Ban on wearing hijabs in Indian schools upheld in court

A controversial ban on wearing hijabs in classrooms in part of India has been upheld by a court, in a decision that has been branded "deeply disappointing".

The ban last month by the state of Karnataka sparked protests by Muslim students and parents as well as counter-protests by Hindu students.

The issue was widely seen by India's large Muslim minority as a bid to sideline the community in the Hindu-dominated nation, and some fear the verdict could lead to similar bans in other states.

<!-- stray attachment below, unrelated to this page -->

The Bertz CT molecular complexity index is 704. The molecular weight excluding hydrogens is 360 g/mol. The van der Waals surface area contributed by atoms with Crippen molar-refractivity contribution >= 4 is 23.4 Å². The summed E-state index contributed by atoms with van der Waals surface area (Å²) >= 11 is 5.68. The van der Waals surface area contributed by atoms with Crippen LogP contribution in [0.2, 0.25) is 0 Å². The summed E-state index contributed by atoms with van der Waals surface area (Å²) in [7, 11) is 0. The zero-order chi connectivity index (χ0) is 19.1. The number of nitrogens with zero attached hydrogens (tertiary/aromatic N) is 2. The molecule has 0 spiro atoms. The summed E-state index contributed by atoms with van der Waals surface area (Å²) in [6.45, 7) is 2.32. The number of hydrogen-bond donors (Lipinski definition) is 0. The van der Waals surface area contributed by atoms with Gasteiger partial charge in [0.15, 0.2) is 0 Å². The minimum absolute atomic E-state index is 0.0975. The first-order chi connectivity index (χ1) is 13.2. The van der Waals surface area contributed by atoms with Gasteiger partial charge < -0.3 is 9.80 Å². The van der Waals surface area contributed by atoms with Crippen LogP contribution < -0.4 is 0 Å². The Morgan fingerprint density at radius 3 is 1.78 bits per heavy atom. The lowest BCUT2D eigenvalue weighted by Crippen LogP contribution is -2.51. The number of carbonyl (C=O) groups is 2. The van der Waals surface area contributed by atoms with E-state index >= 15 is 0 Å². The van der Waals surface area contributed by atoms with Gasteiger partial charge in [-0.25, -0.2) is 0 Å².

A number of female Muslim students are considering dropping out of college over the judgement, which was handed down on Tuesday.

Chief Justice Ritu Raj Awasthi of the High Court of Karnataka said that the wearing of the hijab by Muslim women "does not form a part of essential religious practice in Islamic faith".


He said in the judgement the government had the power to prescribe uniform guidelines, dismissing various petitions challenging the state ban.

"We are of the considered opinion that the prescription of school uniform is only a reasonable restriction constitutionally permissible which the students cannot object to," Awasthi said.